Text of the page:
Sharing his experiences after the 8th Biennial General Meeting of APNAC, Hon Morris Donkor, MP for Asebu/Abura/Kwamankese said corruption must be fought by all for it does not only taint the government but retard the development and progress of nations.
According to him, politicians are the most receiving end of the corruption allegation but the technocrats are the worse and that the canker must be uprooted at all levels and sectors of the nation.
He admitted the APNAC conference was self-revealing and educative but believed Ghana has a lot to do as the country’s performance index on corruption remains high.
Hon Albert Akuka Alalzuuga
Hon Akuka is MP for Garu , political leadership and commitment to fight corruption at the highest levels is one of the most important preconditions for success in the fight against corruption.
According to him, fighting against corruption is not an easy task, “if you want to fight corruption, corruption will fight you as MP, “ but believed with self commitment and cooperation an association like APNAC, Africa would make headway in the near future.
He said it takes personal commitment to fight corruption and that he joined APNAC while bearing in mind that people who are fighting corruption draw more enemies than friends and they could fall victim to political maneuvering in their constituencies in line with their work.
He pointed out that while there has been tangible progress in establishing the legal and institutional framework to tackle corruption, there is a continued absence of a clear demonstration of political will from the government to fight corruption.
In some respects, Hon Akuka said there has even been resistance to and obstructions of the anti-corruption process, actions that may demonstrate a lack of political will to bring the process further.
Nevertheless, he asked APNAC to continue with the fight but as well try to check its own activities and ensure transparency and accountability to its APNAC chapters and members.
Dr. Emmanuel Marfo
Dr. Marfo, MP for Oforikrom has called on APNAC to take steps to regulate monetization in politics as part of measures to fight corruption.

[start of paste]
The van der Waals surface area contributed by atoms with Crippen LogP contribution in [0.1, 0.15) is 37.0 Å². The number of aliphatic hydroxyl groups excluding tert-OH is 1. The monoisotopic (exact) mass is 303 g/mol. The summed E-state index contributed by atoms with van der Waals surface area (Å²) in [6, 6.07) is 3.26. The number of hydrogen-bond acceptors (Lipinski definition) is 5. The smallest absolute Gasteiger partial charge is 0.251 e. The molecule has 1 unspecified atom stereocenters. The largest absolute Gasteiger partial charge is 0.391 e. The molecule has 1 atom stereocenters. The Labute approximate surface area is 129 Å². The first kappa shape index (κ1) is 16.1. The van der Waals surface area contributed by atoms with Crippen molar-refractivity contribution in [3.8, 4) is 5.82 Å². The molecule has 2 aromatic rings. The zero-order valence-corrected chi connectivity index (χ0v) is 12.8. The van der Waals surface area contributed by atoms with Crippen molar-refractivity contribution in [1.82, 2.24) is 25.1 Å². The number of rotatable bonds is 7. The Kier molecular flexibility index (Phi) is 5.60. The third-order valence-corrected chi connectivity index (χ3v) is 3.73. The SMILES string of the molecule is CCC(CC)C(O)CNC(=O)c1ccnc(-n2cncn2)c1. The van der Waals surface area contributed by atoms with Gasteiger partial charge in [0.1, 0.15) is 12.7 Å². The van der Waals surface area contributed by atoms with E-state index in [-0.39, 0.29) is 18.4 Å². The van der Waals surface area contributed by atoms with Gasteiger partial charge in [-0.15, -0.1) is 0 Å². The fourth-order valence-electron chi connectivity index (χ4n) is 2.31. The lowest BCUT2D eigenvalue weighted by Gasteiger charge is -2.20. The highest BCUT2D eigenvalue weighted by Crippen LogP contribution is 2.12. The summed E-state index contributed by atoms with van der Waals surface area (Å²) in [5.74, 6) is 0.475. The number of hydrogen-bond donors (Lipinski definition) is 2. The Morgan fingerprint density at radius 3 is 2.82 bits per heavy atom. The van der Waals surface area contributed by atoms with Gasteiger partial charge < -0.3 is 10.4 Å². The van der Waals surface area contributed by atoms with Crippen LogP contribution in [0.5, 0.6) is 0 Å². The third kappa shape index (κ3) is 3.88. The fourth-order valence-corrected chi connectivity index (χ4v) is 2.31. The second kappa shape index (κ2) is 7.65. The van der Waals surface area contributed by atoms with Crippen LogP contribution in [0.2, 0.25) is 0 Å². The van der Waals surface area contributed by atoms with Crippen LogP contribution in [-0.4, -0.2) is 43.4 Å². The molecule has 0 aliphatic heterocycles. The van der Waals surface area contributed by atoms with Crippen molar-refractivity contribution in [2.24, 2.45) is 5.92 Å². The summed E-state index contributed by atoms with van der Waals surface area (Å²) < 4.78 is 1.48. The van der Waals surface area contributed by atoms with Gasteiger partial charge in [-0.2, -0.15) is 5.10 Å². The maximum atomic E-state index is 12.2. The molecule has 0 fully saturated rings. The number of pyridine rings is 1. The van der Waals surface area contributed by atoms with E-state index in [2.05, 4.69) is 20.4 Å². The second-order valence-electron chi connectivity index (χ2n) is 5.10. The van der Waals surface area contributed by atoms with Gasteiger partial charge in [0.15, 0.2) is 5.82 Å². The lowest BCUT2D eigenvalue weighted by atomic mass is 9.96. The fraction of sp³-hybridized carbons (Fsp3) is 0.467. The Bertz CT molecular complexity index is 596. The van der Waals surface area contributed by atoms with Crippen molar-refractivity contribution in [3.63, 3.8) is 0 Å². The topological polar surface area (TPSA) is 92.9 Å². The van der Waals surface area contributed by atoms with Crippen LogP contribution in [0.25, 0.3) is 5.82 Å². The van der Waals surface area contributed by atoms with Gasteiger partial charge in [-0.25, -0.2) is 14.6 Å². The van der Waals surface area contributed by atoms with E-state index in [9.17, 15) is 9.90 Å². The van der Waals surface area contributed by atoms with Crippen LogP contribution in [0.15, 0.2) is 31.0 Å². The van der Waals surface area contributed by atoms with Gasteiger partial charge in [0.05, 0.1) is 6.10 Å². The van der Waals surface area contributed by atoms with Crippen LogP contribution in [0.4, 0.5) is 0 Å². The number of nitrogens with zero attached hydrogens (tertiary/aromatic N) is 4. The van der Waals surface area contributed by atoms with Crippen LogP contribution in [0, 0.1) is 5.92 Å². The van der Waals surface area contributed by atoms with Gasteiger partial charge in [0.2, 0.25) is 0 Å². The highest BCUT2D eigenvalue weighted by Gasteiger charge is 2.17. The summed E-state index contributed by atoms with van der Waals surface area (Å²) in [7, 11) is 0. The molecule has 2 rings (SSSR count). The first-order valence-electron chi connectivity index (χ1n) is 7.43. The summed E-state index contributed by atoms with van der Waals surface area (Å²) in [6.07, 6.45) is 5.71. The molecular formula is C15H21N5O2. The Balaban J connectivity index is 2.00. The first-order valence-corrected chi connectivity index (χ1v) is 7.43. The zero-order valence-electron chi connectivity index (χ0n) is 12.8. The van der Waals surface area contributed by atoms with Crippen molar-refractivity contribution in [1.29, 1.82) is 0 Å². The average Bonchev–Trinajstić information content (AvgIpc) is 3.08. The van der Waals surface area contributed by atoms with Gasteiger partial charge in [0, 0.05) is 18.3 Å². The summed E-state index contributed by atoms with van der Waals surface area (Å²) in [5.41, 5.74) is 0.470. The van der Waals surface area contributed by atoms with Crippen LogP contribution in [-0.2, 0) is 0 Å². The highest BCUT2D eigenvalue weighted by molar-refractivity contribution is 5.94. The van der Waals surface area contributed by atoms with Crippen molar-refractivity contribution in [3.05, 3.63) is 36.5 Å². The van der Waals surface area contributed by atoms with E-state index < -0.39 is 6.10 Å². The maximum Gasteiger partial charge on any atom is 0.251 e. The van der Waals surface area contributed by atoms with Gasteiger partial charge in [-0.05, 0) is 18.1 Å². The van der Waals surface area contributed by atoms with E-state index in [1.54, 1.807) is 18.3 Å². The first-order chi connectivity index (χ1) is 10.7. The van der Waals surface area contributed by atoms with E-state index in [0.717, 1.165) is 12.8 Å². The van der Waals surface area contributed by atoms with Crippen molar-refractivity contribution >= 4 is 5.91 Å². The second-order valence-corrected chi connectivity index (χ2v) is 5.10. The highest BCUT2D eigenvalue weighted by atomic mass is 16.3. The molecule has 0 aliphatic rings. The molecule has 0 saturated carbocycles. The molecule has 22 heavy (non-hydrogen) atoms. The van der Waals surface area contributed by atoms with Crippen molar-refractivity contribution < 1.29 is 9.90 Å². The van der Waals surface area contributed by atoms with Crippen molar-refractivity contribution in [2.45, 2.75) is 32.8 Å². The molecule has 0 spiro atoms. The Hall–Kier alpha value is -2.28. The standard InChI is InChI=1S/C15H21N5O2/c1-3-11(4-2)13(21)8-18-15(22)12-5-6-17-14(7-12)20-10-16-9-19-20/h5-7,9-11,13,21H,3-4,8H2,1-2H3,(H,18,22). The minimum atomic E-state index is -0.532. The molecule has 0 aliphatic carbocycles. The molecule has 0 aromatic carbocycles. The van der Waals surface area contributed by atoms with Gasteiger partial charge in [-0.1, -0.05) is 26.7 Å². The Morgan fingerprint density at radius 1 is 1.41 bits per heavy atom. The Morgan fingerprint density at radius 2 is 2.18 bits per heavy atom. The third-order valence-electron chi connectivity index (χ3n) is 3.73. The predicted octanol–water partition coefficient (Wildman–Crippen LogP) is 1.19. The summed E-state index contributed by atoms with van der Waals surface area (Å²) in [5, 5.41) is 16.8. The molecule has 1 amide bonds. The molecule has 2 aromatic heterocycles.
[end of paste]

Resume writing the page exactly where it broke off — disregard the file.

According to him, it has resulted in a situation where only the rich or persons with money bags can only contest for political offices and those who have ideas and are capable of delivering the results but do not have money will be voted out.
He said there was no doubt we cannot play politics without money but a situation where money is placed above every other factor is not democracy and such continue to influence corruption.
He stressed that APNAC must also gather the courage of political will to take good governance seriously by ensuring respect for human rights and the rule of law to make regulations on the monetization of politics,
Dr Marfo said for a successful fight against corruption, African must strengthen democratization and promote transparency and capability in public administration.
APNAC is an anti-graft organization aimed at coordinating, involving and strengthening the capacities of African parliamentarians to fight corruption and promote good governance.
It was formally formed in 1999 in Kampala, Uganda; APNAC has promoted accountability, transparency, and public participation in the processes of government, as the best ways to control corruption.
It membership is drawn mostly from the elected representatives of the people known commonly as Members of Parliament.
The objectives of APNAC are to build the capacity of parliamentarians to exercise oversight roles, especially on financial matters.
It is also aimed to share information on best anti-corruption strategies and practices, promote projects to control corruption based on best practices and as well cooperate with other organizations and civil society members with shared objectives.
Source: expressnewsghana.com/ Felix Nyaaba,Benin